Many of Cataldo’s prospects start with simple and affordable PC-based software, like Intuit QuickBooks or one of the accounting packages from Sage. The software is good, but as soon as the companies start to grow, they often find they need more functionality. That’s where Software Concepts comes in.
“All of a sudden, they get to a point and there’s a functionality problem,” Cataldo says. “They can’t do the things they want to do and they can’t modify the code. There’s a lot of third-party applications that augment QuickBooks and these other systems, but now you’re starting to get multiple vendors and multiple software products, and you can see how it can get difficult to manage.”
Software Concepts will modify the ILE RPG code in the DS90 package to suit the needs of customers (the company will also license the source code to customers, but few of them have the capability to modify it themselves). One DS90 customer who needed modifications is the Ohio farm supply company that needed a way split transactions among sharecroppers. Sounds like a relatively simple thing, but making such a modification is actually rather complex.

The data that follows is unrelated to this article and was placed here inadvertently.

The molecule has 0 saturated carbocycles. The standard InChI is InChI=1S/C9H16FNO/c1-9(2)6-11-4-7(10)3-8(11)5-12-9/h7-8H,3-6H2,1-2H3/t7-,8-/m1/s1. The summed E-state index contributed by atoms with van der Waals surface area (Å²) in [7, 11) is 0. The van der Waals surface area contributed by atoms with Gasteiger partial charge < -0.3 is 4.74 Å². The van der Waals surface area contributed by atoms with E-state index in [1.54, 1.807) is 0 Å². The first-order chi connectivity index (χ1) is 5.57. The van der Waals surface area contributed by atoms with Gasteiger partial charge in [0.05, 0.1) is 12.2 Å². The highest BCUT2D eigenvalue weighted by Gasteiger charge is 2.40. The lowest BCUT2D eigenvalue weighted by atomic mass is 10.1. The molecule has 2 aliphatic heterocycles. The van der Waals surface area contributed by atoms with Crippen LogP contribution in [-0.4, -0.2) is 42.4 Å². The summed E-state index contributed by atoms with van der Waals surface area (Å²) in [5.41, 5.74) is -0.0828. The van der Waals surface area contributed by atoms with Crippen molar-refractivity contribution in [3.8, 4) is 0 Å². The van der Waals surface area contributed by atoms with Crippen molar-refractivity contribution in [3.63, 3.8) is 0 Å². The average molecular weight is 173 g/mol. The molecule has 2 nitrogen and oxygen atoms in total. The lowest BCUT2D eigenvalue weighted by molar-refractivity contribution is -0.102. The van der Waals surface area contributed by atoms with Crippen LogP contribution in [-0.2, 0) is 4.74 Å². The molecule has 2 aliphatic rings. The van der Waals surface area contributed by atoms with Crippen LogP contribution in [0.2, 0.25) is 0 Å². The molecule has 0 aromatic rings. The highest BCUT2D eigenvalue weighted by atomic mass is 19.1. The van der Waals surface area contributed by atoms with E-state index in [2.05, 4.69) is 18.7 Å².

“The architecture of DS90 is malleable, so we can take it and make it do just what that customer wants, whereas with a lot of these entry-level applications, you can’t do that,” Cataldo says. “They don’t let you change the code. That’s what comes with that lower-end price. We give them something a little bit more.”
Software Concepts’ customers aren’t household names. But then again, few small companies are. The DS90 does not compete against the likes of Oracle and SAP, who serve Fortune 100 firms, or even comfortably midrange offerings from VAI or Infor. But that doesn’t mean DS90 lacks core functionality that is required for distributors and light manufacturers operating within an order-to-cash business model.
DS90 has the basics, like general ledger, accounts payable, and accounts receivable modules. It offers order processing, sales analyses, and inventory control. It has an integrated document management package from Real Vision Software, tokenized credit card processing, and a slick Windows-based interface courtesy of Fresche Solutions‘ newlook client. In other words, it’s no slouch when it comes to features.